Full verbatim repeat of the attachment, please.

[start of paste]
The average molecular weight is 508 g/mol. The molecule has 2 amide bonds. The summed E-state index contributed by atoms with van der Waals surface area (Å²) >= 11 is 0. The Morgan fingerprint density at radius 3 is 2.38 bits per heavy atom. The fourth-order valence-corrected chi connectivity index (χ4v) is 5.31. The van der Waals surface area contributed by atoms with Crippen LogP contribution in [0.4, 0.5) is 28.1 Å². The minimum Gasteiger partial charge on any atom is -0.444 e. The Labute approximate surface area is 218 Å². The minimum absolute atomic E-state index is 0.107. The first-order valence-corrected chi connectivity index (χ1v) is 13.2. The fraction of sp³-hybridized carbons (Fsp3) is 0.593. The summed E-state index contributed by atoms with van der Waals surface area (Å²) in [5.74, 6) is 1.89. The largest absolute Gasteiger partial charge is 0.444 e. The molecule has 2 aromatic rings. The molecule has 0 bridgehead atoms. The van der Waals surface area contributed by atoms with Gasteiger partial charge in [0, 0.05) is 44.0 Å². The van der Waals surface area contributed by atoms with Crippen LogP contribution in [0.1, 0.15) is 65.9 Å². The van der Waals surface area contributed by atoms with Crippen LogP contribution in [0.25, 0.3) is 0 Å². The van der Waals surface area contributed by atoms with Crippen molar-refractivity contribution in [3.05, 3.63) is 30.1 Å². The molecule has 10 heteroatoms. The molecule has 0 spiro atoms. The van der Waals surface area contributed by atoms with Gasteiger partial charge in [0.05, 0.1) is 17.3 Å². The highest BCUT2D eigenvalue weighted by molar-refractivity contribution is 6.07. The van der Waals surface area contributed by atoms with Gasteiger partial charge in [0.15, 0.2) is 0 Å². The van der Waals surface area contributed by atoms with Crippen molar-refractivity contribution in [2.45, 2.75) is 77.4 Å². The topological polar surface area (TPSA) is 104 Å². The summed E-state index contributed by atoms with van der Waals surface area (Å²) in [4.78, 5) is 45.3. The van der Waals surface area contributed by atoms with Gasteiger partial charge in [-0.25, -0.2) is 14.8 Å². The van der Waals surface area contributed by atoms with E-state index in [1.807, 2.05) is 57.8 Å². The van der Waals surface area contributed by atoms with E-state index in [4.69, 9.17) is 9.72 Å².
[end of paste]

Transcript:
The average molecular weight is 508 g/mol. The molecule has 2 amide bonds. The summed E-state index contributed by atoms with van der Waals surface area (Å²) >= 11 is 0. The Morgan fingerprint density at radius 3 is 2.38 bits per heavy atom. The fourth-order valence-corrected chi connectivity index (χ4v) is 5.31. The van der Waals surface area contributed by atoms with Crippen LogP contribution in [0.4, 0.5) is 28.1 Å². The minimum Gasteiger partial charge on any atom is -0.444 e. The Labute approximate surface area is 218 Å². The minimum absolute atomic E-state index is 0.107. The first-order valence-corrected chi connectivity index (χ1v) is 13.2. The fraction of sp³-hybridized carbons (Fsp3) is 0.593. The summed E-state index contributed by atoms with van der Waals surface area (Å²) in [5.74, 6) is 1.89. The largest absolute Gasteiger partial charge is 0.444 e. The molecule has 2 aromatic rings. The molecule has 0 bridgehead atoms. The van der Waals surface area contributed by atoms with Gasteiger partial charge in [0, 0.05) is 44.0 Å². The van der Waals surface area contributed by atoms with Crippen LogP contribution in [0.1, 0.15) is 65.9 Å². The van der Waals surface area contributed by atoms with Crippen LogP contribution in [0.25, 0.3) is 0 Å². The van der Waals surface area contributed by atoms with Crippen molar-refractivity contribution in [3.05, 3.63) is 30.1 Å². The molecule has 10 heteroatoms. The molecule has 0 spiro atoms. The van der Waals surface area contributed by atoms with Gasteiger partial charge in [0.05, 0.1) is 17.3 Å². The highest BCUT2D eigenvalue weighted by molar-refractivity contribution is 6.07. The van der Waals surface area contributed by atoms with Gasteiger partial charge in [0.15, 0.2) is 0 Å². The van der Waals surface area contributed by atoms with Crippen molar-refractivity contribution in [2.45, 2.75) is 77.4 Å². The topological polar surface area (TPSA) is 104 Å². The summed E-state index contributed by atoms with van der Waals surface area (Å²) in [4.78, 5) is 45.3. The van der Waals surface area contributed by atoms with Gasteiger partial charge in [-0.25, -0.2) is 14.8 Å². The van der Waals surface area contributed by atoms with E-state index in [1.807, 2.05) is 57.8 Å². The van der Waals surface area contributed by atoms with E-state index in [4.69, 9.17) is 9.72 Å².